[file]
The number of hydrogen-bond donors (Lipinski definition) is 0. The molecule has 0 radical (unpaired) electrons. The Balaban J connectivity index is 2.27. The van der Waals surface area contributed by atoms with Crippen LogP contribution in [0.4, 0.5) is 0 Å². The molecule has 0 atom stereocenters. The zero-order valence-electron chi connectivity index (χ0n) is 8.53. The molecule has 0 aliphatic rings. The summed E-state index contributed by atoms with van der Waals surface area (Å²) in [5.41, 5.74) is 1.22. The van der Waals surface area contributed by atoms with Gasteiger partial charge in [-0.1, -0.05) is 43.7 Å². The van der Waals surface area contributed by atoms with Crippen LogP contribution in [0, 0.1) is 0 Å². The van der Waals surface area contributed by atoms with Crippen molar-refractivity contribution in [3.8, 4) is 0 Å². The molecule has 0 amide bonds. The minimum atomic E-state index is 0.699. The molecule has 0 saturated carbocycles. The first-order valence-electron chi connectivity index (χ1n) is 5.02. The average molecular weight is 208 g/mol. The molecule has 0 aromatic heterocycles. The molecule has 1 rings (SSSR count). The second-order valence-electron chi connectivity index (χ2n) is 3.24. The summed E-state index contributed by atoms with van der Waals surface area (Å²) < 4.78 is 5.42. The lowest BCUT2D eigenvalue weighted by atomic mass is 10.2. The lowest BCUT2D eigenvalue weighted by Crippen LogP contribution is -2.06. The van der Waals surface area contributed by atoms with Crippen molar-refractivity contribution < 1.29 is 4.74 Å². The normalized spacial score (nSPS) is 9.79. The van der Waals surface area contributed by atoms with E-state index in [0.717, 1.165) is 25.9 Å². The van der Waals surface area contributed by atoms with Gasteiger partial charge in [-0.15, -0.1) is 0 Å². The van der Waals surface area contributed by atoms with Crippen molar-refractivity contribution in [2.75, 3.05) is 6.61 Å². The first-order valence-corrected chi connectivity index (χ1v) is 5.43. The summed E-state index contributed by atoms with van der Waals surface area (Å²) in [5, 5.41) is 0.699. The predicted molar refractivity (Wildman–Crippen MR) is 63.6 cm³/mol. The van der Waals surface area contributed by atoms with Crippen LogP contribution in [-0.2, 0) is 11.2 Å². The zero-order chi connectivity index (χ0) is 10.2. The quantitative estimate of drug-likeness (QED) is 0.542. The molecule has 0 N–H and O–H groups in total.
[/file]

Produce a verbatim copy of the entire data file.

The number of hydrogen-bond donors (Lipinski definition) is 0. The molecule has 0 radical (unpaired) electrons. The Balaban J connectivity index is 2.27. The van der Waals surface area contributed by atoms with Crippen LogP contribution in [0.4, 0.5) is 0 Å². The molecule has 0 atom stereocenters. The zero-order valence-electron chi connectivity index (χ0n) is 8.53. The molecule has 0 aliphatic rings. The summed E-state index contributed by atoms with van der Waals surface area (Å²) in [5.41, 5.74) is 1.22. The van der Waals surface area contributed by atoms with Gasteiger partial charge in [-0.1, -0.05) is 43.7 Å². The van der Waals surface area contributed by atoms with Crippen LogP contribution in [0, 0.1) is 0 Å². The van der Waals surface area contributed by atoms with Crippen molar-refractivity contribution in [3.8, 4) is 0 Å². The molecule has 0 amide bonds. The minimum atomic E-state index is 0.699. The molecule has 0 saturated carbocycles. The first-order valence-electron chi connectivity index (χ1n) is 5.02. The average molecular weight is 208 g/mol. The molecule has 0 aromatic heterocycles. The molecule has 1 rings (SSSR count). The second-order valence-electron chi connectivity index (χ2n) is 3.24. The summed E-state index contributed by atoms with van der Waals surface area (Å²) < 4.78 is 5.42. The lowest BCUT2D eigenvalue weighted by atomic mass is 10.2. The lowest BCUT2D eigenvalue weighted by Crippen LogP contribution is -2.06. The van der Waals surface area contributed by atoms with Crippen molar-refractivity contribution < 1.29 is 4.74 Å². The normalized spacial score (nSPS) is 9.79. The van der Waals surface area contributed by atoms with E-state index in [0.717, 1.165) is 25.9 Å². The van der Waals surface area contributed by atoms with Gasteiger partial charge in [-0.15, -0.1) is 0 Å². The van der Waals surface area contributed by atoms with Crippen molar-refractivity contribution in [2.75, 3.05) is 6.61 Å². The first-order valence-corrected chi connectivity index (χ1v) is 5.43. The summed E-state index contributed by atoms with van der Waals surface area (Å²) in [5, 5.41) is 0.699. The predicted molar refractivity (Wildman–Crippen MR) is 63.6 cm³/mol. The van der Waals surface area contributed by atoms with Crippen LogP contribution in [-0.2, 0) is 11.2 Å². The zero-order chi connectivity index (χ0) is 10.2. The quantitative estimate of drug-likeness (QED) is 0.542. The molecule has 0 N–H and O–H groups in total.